Our society is full of little obsessions. From shopping to drinking, to online gaming and everything in between, we do love to loose ourselves in our favorite activity.
For people who are obsessed with food, the side effects are obvious. Weight gain and a range of health problems are the first things that come to mind. And then there is the shame that many overeaters feel, sometimes denying their eating habits, and sometimes hiding them.
We know that overeating will land us with all of these problems, so why can’t we stop? Well, like any obsession, it has its roots in our psychology, making it a complicated case to crack. If it were as simple as just stopping then it would not be an issue. But of course, human beings are wonderfully, frustratingly complex.
Two typical approaches to consider
If you want to stop an obsession with when your next meal is coming, then I believe there are two common approaches to consider. The first being the simple and pragmatic approach of deflecting your bad habits and replacing them with better ones. Frequently used by people stopping smoking, deflecting could involve distracting yourself or replacing food with something less unhealthy.
The second approach is finding the root cause of the food obsession. This is not a quick fix by any means and can be hard work to get started. But I also believe this has the longer lasting effect of the two approaches.
Obsessions of any kind are often there to comfort us in some way, or distract us from our pain. Qualitative Psychology Researcher, author and TED speaker, Dr. Brene Brown, explains these as “numbing activities.”
Dr. Brown describes how the western world is both over-stressed and heavily medicated, numbing themselves with prescription medication, recreational drugs, alcohol, food, and television.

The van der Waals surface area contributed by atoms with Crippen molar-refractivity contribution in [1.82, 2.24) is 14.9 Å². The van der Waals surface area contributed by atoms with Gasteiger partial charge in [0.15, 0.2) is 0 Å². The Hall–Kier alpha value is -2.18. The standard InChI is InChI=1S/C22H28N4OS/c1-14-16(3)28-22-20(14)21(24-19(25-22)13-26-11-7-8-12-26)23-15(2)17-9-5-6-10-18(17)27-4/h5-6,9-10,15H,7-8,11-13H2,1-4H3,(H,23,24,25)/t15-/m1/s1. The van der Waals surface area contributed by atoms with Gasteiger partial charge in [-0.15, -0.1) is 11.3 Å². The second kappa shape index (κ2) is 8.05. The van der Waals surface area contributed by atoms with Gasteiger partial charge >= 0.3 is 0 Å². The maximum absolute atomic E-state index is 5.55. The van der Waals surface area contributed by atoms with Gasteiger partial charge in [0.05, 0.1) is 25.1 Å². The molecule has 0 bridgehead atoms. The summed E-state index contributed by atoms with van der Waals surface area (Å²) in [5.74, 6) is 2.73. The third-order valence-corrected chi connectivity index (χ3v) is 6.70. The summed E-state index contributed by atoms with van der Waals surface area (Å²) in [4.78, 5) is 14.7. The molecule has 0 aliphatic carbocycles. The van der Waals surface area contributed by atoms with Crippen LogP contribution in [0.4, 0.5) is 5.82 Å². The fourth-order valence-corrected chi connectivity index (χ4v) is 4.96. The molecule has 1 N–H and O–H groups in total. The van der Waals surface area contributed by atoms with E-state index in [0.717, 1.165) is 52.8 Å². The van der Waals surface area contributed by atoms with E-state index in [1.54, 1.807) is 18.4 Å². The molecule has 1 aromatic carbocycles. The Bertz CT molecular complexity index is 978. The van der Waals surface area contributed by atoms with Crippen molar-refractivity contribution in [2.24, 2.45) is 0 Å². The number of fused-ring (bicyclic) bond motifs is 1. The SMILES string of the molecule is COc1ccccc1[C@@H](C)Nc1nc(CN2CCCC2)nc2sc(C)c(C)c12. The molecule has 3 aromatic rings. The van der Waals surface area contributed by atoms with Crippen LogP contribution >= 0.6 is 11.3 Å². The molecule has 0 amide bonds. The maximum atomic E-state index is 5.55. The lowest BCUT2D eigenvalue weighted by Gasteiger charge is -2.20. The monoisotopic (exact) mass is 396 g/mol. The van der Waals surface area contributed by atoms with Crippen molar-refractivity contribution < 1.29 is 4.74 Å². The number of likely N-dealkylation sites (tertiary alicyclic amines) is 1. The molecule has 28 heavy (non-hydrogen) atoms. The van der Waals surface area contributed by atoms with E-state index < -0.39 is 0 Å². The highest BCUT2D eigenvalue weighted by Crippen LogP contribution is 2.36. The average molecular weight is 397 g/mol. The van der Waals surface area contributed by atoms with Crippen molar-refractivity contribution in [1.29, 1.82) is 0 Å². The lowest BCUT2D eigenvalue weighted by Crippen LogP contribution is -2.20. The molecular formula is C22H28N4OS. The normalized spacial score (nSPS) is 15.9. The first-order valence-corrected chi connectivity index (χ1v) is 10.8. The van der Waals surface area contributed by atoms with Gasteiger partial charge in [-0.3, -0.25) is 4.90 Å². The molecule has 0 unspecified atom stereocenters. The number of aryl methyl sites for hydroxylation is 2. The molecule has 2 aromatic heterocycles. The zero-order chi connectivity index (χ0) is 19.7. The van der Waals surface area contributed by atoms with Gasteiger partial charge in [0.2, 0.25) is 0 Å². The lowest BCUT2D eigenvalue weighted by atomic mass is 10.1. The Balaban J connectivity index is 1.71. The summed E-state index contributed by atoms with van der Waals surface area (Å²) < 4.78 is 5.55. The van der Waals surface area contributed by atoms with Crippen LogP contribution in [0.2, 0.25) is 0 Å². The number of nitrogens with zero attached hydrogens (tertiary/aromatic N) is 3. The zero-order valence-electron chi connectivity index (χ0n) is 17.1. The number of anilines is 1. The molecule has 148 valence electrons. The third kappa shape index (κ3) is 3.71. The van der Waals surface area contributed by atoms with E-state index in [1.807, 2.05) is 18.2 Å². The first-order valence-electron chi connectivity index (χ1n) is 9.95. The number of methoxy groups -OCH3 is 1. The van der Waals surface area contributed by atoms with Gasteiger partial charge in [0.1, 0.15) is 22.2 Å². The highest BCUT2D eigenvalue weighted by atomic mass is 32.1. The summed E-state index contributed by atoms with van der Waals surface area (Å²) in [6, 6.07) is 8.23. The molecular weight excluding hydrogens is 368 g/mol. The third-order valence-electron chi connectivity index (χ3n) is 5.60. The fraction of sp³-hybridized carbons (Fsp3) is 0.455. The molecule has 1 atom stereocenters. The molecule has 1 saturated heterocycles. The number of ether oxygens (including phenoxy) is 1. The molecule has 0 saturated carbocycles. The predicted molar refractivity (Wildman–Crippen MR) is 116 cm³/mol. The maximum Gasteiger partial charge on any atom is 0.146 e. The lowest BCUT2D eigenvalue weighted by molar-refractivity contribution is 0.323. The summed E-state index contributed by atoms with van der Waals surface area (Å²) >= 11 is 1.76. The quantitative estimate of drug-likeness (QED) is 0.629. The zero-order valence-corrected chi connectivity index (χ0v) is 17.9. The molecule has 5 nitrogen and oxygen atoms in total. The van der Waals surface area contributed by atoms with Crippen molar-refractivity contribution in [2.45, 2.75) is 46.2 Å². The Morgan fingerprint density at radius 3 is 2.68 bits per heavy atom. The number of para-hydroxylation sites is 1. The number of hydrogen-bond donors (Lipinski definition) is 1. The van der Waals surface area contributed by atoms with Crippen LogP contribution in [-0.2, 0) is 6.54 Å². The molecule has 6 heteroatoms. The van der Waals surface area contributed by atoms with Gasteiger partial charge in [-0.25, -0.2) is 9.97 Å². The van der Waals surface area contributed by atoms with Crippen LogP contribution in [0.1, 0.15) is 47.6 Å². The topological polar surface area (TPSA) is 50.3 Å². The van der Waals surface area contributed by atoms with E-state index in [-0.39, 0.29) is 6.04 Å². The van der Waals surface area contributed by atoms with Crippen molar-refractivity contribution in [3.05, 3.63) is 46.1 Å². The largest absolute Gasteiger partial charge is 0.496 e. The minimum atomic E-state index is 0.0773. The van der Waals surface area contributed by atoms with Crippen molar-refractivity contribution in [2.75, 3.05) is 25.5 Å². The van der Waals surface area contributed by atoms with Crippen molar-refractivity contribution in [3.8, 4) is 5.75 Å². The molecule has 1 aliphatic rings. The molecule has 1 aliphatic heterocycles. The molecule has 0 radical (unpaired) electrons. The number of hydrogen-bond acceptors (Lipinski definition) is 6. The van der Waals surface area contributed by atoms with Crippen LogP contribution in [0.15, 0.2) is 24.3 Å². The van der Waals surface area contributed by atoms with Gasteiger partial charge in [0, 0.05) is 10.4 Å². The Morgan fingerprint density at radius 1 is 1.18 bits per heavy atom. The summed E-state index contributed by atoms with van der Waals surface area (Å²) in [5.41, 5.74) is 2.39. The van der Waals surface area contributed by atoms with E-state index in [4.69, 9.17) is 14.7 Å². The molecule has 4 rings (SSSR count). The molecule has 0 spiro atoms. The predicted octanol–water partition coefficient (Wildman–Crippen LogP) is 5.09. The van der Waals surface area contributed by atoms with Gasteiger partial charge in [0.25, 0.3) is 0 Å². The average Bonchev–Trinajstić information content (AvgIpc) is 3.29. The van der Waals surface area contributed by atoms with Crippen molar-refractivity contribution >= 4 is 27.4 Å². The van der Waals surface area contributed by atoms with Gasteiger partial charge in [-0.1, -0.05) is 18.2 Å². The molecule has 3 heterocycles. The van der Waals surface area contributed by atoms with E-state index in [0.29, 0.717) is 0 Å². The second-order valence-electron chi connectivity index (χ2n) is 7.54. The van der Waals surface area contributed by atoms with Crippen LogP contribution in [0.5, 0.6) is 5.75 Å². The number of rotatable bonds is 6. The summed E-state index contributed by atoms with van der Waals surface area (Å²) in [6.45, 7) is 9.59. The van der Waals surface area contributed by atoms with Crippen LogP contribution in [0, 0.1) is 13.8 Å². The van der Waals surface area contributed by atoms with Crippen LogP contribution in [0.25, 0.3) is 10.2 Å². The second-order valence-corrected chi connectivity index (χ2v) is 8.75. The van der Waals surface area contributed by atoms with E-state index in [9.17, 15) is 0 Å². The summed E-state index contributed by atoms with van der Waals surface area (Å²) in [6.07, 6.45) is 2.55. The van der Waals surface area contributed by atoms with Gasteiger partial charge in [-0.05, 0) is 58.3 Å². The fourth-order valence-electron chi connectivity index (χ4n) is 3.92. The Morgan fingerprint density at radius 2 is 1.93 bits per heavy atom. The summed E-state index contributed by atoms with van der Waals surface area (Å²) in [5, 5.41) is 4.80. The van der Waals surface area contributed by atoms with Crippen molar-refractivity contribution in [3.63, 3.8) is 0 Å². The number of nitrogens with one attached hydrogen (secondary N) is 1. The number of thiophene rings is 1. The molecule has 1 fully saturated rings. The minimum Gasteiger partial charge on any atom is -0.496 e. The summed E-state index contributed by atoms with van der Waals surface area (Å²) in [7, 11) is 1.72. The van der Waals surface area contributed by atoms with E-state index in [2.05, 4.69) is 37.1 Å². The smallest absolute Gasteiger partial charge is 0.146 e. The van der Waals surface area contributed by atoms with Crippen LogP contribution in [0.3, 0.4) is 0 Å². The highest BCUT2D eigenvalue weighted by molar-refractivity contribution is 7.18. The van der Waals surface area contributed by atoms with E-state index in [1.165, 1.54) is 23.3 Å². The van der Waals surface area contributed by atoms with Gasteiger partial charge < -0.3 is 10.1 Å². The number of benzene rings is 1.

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It does seem to be true that we spend our lives rushing around, trying to “keep up with the Jones’s,” working ourselves into the ground, and then needing alcohol to be able to wind down again. We wildly swing from hyper to exhausted, always overshooting the healthy balance that exists somewhere in the middle.
When you look at overeating from this angle, it is not hard to understand how an insatiable appetite for food can really be us subconsciously trying to fill another void in our existence.
If you are suffering from an obsession with eating, then next time you feel the urge, could you stop and pay attention to your feelings? Are you genuinely hungry? Maybe you are. But maybe you are also sad, stressed, lonely, or feeling vulnerable.
An alternative approach
With these things considered, I am drawn to consider a third approach. How about finding our equilibrium first, and then working backward to the numbing activity of overeating?
If we were less stressed in the first place, then we would not feel the need to numb ourselves with our obsession of choice. So I will leave the ball in your court. What could you do to make your life a little easier on you? Could you find some calm in the storm?
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I believe that if you can find a way to live a happier and calmer life, then the bad habits will no longer nag you so loudly. There will be less pain to numb and more of the good stuff to enjoy.